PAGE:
“I can help so many kids directly,” she said. “I’m just trying to do a good thing that can help a lot of people.”
There’s another reason Ward feels strongly about being visible to students. She’s aware of how, as a transgender educator, simply being present for students can alter lives. Research shows that having a supportive adult can significantly reduce incidences of suicide among LGBTQ+ young people, and that LGBTQ+ students who are exposed to positive representations of gay and transgender people and history report performing better in school.
“If I’m standing in the hallway, kids walking by get to know me,” said Ward. “They know that I’m there for them. Plus there’s the visibility of being outwardly transgender— ‘Oh, there’s Brad in a skirt, that’s different.’ It’s important to me to be visible for the LGBTQ+ community.”
She also wants to encourage other LGBTQ+ individuals, who have historically been excluded from working in the public education system, to consider college counseling as a career option.
Ward had been working at the private Menlo School when she began to come out as transgender. In November 2016, after 10 years at the school, she learned that her contract would not be renewed. (Alex Perez, director of communications at Menlo School, said in an email that her departure was not related to her status as a transgender woman.)
Ward spent the next year at Alto International School, another small private school, where she has continued to consult part time. In summer 2017, she began a two-year term on the board of the nonprofit Western Association for College Admission Counseling. At the time, only one of the group’s 30 board members or other leaders was employed at a public high school. In addition, only one-third of the association’s college counseling membership was made up of public school counselors, when almost 90 percent of students in the United States attend public schools.
That has started to change, though. Last year, the association invited public school counselors to join for free, which has boosted their representation.
Ward’s experience as a board member with the association prompted her to start thinking about making the switch to public schools. In 2018, she eagerly took a college counseling job at Menlo-Atherton, a public high school with 2,400 students. It was a temporary, one-year position without benefits. The next year, she joined Terra Linda in San Rafael, which is coincidentally where she grew up.
But the school is an hour-and-a-half drive from her rent-controlled apartment in Menlo Park. Ward said she couldn’t find a landlord in San Rafael who would rent to her on her salary, so she made the difficult decision to scale back to two days a week starting in January. To make ends meet, she has continued part time at Alto International School and as an independent college counselor for private clients.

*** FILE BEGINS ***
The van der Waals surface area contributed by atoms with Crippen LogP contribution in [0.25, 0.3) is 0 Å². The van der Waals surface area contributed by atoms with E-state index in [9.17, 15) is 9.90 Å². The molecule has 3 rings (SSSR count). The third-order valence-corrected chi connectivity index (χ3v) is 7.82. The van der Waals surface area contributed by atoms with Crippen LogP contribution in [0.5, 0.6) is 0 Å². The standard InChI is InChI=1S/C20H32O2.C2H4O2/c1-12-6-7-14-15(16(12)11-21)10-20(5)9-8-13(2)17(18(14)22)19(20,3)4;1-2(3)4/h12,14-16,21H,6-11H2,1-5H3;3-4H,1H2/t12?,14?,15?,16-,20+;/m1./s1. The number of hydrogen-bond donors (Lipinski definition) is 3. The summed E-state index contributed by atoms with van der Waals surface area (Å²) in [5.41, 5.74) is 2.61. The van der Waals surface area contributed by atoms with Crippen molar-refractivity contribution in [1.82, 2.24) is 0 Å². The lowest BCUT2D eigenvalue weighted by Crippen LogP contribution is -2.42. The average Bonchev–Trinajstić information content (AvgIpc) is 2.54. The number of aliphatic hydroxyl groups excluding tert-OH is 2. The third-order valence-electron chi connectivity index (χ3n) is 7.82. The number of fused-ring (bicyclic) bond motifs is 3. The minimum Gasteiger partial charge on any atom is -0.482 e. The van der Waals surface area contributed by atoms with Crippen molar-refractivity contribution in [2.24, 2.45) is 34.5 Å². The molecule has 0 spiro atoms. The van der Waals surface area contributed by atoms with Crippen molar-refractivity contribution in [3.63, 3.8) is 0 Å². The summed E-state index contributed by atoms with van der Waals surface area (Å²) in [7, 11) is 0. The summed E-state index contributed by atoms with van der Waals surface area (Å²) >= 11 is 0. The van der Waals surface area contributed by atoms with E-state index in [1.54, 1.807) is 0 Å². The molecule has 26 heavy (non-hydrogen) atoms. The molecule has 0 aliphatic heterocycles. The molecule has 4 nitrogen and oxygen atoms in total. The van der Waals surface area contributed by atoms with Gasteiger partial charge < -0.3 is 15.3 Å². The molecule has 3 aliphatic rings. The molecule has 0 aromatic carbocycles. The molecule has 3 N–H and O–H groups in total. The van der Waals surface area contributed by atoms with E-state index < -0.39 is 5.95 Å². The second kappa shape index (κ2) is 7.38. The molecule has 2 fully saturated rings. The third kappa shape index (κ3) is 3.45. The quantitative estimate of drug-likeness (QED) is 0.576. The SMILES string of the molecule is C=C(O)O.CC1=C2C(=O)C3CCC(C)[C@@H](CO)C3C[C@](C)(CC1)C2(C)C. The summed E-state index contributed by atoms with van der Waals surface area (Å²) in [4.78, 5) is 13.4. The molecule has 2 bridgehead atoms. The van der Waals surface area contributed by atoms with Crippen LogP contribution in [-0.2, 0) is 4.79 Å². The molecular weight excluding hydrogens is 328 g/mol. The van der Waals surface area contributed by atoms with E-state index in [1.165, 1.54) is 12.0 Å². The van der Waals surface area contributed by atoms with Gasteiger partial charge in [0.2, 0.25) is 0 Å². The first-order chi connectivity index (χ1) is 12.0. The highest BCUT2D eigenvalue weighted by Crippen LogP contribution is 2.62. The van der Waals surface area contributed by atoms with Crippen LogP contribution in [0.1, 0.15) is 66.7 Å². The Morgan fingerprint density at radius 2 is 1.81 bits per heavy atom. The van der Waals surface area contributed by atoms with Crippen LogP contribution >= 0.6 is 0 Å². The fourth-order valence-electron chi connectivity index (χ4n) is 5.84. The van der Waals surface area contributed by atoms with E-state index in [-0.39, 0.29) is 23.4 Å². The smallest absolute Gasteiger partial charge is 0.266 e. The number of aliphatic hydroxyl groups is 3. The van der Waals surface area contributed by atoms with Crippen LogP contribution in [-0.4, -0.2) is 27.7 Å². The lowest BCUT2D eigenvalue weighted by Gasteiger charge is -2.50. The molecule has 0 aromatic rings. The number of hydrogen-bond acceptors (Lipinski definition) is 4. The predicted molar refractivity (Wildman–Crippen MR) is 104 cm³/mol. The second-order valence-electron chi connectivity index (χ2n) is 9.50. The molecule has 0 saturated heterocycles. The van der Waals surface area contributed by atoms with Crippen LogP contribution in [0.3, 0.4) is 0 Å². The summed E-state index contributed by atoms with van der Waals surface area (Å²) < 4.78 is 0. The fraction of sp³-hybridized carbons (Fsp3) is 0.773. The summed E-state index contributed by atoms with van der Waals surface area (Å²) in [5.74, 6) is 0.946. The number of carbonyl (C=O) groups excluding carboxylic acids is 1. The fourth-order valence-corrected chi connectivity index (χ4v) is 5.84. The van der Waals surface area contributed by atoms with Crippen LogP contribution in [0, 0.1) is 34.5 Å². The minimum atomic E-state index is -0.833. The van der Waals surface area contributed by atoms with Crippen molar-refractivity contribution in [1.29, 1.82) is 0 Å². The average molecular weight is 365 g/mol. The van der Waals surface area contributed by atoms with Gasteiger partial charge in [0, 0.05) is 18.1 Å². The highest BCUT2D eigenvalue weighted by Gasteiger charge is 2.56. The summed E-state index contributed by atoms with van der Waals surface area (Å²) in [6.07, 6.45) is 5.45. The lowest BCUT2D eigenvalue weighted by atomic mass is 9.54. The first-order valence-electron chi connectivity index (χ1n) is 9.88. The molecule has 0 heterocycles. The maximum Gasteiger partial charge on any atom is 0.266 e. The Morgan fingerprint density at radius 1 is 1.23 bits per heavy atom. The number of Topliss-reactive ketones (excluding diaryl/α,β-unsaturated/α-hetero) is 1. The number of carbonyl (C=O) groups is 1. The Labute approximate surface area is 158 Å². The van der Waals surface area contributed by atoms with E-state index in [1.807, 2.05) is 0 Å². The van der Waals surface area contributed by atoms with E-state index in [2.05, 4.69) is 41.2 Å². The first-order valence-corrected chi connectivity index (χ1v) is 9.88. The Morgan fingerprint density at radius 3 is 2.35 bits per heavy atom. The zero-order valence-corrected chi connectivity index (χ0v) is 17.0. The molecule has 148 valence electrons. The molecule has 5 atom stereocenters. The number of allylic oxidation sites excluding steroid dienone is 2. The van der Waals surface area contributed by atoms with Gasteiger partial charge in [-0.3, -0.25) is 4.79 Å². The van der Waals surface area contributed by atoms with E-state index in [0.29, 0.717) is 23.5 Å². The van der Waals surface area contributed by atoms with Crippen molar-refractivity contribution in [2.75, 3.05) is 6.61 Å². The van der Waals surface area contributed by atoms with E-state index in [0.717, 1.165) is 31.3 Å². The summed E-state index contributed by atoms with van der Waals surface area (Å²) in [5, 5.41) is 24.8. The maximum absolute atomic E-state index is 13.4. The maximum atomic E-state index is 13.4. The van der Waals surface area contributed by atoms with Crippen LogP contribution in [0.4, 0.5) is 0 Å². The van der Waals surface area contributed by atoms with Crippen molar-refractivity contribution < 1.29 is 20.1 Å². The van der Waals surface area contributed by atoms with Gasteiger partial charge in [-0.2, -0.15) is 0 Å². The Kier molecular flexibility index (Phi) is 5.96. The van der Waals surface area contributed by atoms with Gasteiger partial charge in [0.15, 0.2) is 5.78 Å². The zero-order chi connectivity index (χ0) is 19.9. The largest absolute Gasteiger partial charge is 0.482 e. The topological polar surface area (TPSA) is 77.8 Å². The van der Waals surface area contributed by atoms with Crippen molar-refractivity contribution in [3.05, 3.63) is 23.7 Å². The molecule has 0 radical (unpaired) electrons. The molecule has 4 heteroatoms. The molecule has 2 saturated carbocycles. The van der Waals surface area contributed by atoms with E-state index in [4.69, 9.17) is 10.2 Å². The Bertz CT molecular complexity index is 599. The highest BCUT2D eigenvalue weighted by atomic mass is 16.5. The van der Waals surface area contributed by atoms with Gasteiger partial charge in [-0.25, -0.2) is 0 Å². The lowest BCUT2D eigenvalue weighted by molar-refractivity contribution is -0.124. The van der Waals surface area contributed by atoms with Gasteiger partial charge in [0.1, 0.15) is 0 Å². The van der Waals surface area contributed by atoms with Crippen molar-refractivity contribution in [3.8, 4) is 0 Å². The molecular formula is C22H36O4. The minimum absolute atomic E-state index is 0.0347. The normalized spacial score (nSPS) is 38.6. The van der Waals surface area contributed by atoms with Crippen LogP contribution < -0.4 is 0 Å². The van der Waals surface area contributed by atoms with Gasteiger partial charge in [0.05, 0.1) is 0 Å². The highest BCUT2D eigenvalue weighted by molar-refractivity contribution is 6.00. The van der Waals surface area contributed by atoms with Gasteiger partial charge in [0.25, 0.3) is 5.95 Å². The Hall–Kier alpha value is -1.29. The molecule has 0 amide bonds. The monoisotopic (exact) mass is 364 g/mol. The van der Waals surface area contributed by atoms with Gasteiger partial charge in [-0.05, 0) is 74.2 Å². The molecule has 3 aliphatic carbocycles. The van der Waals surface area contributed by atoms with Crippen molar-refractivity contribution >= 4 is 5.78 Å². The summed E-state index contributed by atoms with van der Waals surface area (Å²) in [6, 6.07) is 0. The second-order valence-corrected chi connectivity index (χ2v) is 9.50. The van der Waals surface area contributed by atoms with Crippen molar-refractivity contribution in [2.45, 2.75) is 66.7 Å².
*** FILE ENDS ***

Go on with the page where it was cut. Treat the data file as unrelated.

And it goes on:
At Menlo-Atherton, Ward worked with a student named Melody De La Quintana. The first-generation college student is now a business administration and political science major at University of Redlands, a college Ward suggested. “If Brad hadn’t given me the advice to go see the school in person, I don’t think I would have ended up where I am now,” she said.
De La Quintana said Ward was her sole source of information about higher education. “My parents have never been to college,” she said. “They don’t know the process.”
Another former student, Lauren Lutge, said Ward was the only adult at school who truly believed in her. Lutge’s grades had dropped in her early high school years due to mental health struggles, and she didn’t know what to do after graduation. “I didn’t have any direction,” she said.
Lutge was surprised when Ward seemed motivated to help her through the college process. “Brad was a person on campus that I felt like genuinely cared about me,” said Lutge, now an English major at Santa Barbara City College.
Since Terra Linda closed, Ward has traded her three-hour commute for a virtual counseling office set up in her living room, which she’s plastered with college posters from around the country.
She misses her students, and is worried about those she hasn’t yet been able to contact. Some of her seniors are rethinking where they want to go to college, or deciding if they want to take a gap year. Others are wondering if they need to forgo college and instead work to support their families. She’s hosting an online workshop on community college applications later in the month and expects that more of her students might look at two-year schools closer to home.
Once shelter-in-place orders are lifted, Ward said she and her colleagues will go door to door to track down students who have fallen through the cracks. They may also open the school for a few days over the summer for students seeking help with their post-graduation plans.
While some things can be done online, said Ward, “it’s not the same as standing in the hallway and being visible.”
This story about college counselors was produced by The Hechinger Report, a nonprofit, independent news organization focused on inequality and innovation in education. Sign up for our higher education newsletter.